A study looking into the effects of climate change on insects within Lamington National Park is set to go international following a funding injection of $470,000.
Griffith University Centre for Planetary Health and Food Security Adjunct Research Fellow Dr Louise Ashton, who also works at the University of Hong Kong, said the Hong Kong Research Grants Council collaborative research fund will enable the 20-year research project to expand up north to the Daintree, and even across the sea to Borneo.
“We’ve been spent the past six months at Lamington which is a hotspot of biodiversity, recreating our research from 2006/07,” Dr Ashton said.
“We’ve been reassessing the elevational distribution of plants, birds, ants, moths, spiders, mites, springtails, beetles and environmental factors such as the microclimate in the forest canopy and at ground level.
“But now we get to take our research to other areas so we can establish long-term patterns in Austral-Asian tropical forest insect communities in response to global change.”
Dr Ashton and her team’s data will help fill a gap where there is a lack of long-term monitoring data of insects in tropical regions.
“We have a poor understanding of how insects are changing through their time, leading to scientific debate on how universal an ‘insect Armageddon’ really is,” she said.
“Tropical forests hold the highest terrestrial biodiversity and the keystone roles of insects in maintaining functional tropical forests, it is essential we resolve some of the large uncertainty around how insect biodiversity is changing in these globally important ecosystems.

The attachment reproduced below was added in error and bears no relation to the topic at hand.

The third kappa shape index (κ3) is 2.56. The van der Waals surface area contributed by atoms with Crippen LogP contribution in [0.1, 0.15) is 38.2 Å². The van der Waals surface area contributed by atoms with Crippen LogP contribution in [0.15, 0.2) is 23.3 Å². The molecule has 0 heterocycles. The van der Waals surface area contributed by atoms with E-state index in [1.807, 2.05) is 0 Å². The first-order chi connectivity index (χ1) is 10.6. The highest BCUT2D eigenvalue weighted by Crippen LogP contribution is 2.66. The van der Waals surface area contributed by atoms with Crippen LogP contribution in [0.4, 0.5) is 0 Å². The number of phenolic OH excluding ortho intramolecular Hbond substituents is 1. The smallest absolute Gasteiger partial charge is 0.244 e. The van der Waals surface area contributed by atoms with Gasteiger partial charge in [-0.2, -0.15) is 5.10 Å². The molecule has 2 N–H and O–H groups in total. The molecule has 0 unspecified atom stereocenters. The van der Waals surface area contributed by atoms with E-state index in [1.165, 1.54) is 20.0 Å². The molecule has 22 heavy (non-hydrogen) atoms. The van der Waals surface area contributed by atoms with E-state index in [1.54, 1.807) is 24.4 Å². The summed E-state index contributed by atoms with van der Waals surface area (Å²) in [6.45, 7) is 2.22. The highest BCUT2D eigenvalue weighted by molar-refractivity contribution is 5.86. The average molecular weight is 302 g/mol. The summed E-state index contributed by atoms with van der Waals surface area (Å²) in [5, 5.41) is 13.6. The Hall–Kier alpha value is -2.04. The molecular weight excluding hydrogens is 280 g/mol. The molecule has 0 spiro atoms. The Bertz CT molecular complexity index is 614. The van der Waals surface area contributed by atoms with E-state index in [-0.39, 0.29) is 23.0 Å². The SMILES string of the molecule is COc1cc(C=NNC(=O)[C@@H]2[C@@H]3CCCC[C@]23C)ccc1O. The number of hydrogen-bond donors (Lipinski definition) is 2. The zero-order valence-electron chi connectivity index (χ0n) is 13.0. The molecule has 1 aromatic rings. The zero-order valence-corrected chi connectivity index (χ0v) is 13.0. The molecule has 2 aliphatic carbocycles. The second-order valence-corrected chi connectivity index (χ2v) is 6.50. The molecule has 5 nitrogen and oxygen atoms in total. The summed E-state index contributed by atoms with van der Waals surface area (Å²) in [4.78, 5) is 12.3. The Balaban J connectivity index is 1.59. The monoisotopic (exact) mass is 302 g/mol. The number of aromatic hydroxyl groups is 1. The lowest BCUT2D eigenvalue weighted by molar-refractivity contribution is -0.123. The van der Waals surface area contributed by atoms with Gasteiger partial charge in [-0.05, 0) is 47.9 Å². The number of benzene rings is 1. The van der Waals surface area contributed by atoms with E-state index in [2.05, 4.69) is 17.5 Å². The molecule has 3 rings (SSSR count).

“The rainforests of Australia and South-East Asia are biodiversity hotspots which have undergone large-scale habitat loss since European colonisation but still host high levels of endemic biodiversity.
“We will collate and sample insect data from three field locations across Asia and Australia and use long-term climate and remote sensing data to characterise changes in landscape composition and climate in shaping insect dynamics in tropical forests.”
Over the last two years, there has been increased discussion on the decline of insects globally, and climate change is already affecting distribution shifts with some species moving to higher elevations and latitudes.
The researchers predict that key species of insects that were restricted to particular elevations (and, therefore, climates) 20 years ago will have moved upwards to avoid the increasing temperature trend.
The research team will use a number of methods to test distribution shifts in insect species including modified light traps, modified compound bow to shoot canopy lines and sample insect assemblages in the canopy, as well as deploying traps in the understory.
Automatic data loggers will be used to collect microclimate temperature and humidity data in the canopy and understory to help pin point climatic changes since the last survey.
Dr Ashton’s team from Griffith includes Professor Emeritus Roger Kitching and Professor Emeritus Nigel Stork.